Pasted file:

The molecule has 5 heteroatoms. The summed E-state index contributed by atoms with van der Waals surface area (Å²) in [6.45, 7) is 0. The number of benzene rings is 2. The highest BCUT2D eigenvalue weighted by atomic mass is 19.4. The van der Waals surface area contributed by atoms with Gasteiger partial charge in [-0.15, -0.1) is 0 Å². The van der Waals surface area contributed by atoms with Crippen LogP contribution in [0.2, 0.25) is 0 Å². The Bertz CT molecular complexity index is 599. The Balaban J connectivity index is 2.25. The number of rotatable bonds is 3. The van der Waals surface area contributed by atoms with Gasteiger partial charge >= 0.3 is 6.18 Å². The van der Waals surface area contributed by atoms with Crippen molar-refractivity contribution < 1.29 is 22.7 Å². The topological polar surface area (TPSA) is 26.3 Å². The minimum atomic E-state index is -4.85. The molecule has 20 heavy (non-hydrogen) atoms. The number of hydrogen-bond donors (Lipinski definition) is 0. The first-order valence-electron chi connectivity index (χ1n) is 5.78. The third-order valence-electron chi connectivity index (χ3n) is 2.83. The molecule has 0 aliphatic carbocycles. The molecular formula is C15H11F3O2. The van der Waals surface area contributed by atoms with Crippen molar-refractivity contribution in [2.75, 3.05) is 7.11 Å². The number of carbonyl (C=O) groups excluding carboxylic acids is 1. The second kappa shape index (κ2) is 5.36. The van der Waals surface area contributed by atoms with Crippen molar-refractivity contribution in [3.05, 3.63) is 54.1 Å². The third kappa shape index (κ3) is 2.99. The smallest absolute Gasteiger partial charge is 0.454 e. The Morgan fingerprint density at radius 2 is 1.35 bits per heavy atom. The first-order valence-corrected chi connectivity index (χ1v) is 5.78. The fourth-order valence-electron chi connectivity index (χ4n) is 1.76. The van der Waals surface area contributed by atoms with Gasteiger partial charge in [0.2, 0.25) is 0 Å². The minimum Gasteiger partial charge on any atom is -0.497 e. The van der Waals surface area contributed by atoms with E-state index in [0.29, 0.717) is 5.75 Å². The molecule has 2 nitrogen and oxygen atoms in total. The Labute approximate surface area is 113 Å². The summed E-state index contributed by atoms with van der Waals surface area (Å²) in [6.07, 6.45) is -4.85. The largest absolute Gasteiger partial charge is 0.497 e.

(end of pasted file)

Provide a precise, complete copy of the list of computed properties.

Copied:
The molecule has 5 heteroatoms. The summed E-state index contributed by atoms with van der Waals surface area (Å²) in [6.45, 7) is 0. The number of benzene rings is 2. The highest BCUT2D eigenvalue weighted by atomic mass is 19.4. The van der Waals surface area contributed by atoms with Gasteiger partial charge in [-0.15, -0.1) is 0 Å². The van der Waals surface area contributed by atoms with Crippen LogP contribution in [0.2, 0.25) is 0 Å². The Bertz CT molecular complexity index is 599. The Balaban J connectivity index is 2.25. The number of rotatable bonds is 3. The van der Waals surface area contributed by atoms with Gasteiger partial charge >= 0.3 is 6.18 Å². The van der Waals surface area contributed by atoms with Crippen molar-refractivity contribution < 1.29 is 22.7 Å². The topological polar surface area (TPSA) is 26.3 Å². The minimum atomic E-state index is -4.85. The molecule has 20 heavy (non-hydrogen) atoms. The number of hydrogen-bond donors (Lipinski definition) is 0. The first-order valence-electron chi connectivity index (χ1n) is 5.78. The third-order valence-electron chi connectivity index (χ3n) is 2.83. The molecule has 0 aliphatic carbocycles. The molecular formula is C15H11F3O2. The van der Waals surface area contributed by atoms with Crippen molar-refractivity contribution in [2.75, 3.05) is 7.11 Å². The number of carbonyl (C=O) groups excluding carboxylic acids is 1. The second kappa shape index (κ2) is 5.36. The van der Waals surface area contributed by atoms with Crippen molar-refractivity contribution in [3.05, 3.63) is 54.1 Å². The third kappa shape index (κ3) is 2.99. The smallest absolute Gasteiger partial charge is 0.454 e. The Morgan fingerprint density at radius 2 is 1.35 bits per heavy atom. The first-order valence-corrected chi connectivity index (χ1v) is 5.78. The fourth-order valence-electron chi connectivity index (χ4n) is 1.76. The van der Waals surface area contributed by atoms with Gasteiger partial charge in [0.2, 0.25) is 0 Å². The minimum Gasteiger partial charge on any atom is -0.497 e. The van der Waals surface area contributed by atoms with E-state index in [0.29, 0.717) is 5.75 Å². The molecule has 2 nitrogen and oxygen atoms in total. The Labute approximate surface area is 113 Å². The summed E-state index contributed by atoms with van der Waals surface area (Å²) in [6.07, 6.45) is -4.85. The largest absolute Gasteiger partial charge is 0.497 e.